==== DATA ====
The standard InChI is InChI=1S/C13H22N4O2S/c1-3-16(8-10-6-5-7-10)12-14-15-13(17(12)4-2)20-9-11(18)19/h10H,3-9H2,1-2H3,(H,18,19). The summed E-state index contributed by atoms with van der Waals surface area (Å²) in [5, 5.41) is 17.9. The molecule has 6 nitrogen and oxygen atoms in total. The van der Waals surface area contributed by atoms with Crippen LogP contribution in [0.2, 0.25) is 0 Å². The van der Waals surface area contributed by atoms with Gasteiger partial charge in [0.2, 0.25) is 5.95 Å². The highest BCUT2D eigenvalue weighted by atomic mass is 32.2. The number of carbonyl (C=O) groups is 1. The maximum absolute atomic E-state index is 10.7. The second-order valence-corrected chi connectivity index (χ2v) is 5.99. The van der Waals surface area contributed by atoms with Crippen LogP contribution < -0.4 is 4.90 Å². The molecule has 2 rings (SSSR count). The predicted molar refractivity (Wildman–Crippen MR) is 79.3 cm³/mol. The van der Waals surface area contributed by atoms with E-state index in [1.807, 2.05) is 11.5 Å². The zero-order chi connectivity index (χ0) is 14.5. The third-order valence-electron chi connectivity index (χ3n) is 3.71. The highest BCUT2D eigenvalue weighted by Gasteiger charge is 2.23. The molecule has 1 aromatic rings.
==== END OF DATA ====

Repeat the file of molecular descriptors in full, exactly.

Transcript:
The standard InChI is InChI=1S/C13H22N4O2S/c1-3-16(8-10-6-5-7-10)12-14-15-13(17(12)4-2)20-9-11(18)19/h10H,3-9H2,1-2H3,(H,18,19). The summed E-state index contributed by atoms with van der Waals surface area (Å²) in [5, 5.41) is 17.9. The molecule has 6 nitrogen and oxygen atoms in total. The van der Waals surface area contributed by atoms with Crippen LogP contribution in [0.2, 0.25) is 0 Å². The van der Waals surface area contributed by atoms with Gasteiger partial charge in [0.2, 0.25) is 5.95 Å². The highest BCUT2D eigenvalue weighted by atomic mass is 32.2. The number of carbonyl (C=O) groups is 1. The maximum absolute atomic E-state index is 10.7. The second-order valence-corrected chi connectivity index (χ2v) is 5.99. The van der Waals surface area contributed by atoms with Crippen LogP contribution < -0.4 is 4.90 Å². The molecule has 2 rings (SSSR count). The predicted molar refractivity (Wildman–Crippen MR) is 79.3 cm³/mol. The van der Waals surface area contributed by atoms with E-state index in [1.807, 2.05) is 11.5 Å². The zero-order chi connectivity index (χ0) is 14.5. The third-order valence-electron chi connectivity index (χ3n) is 3.71. The highest BCUT2D eigenvalue weighted by Gasteiger charge is 2.23. The molecule has 1 aromatic rings.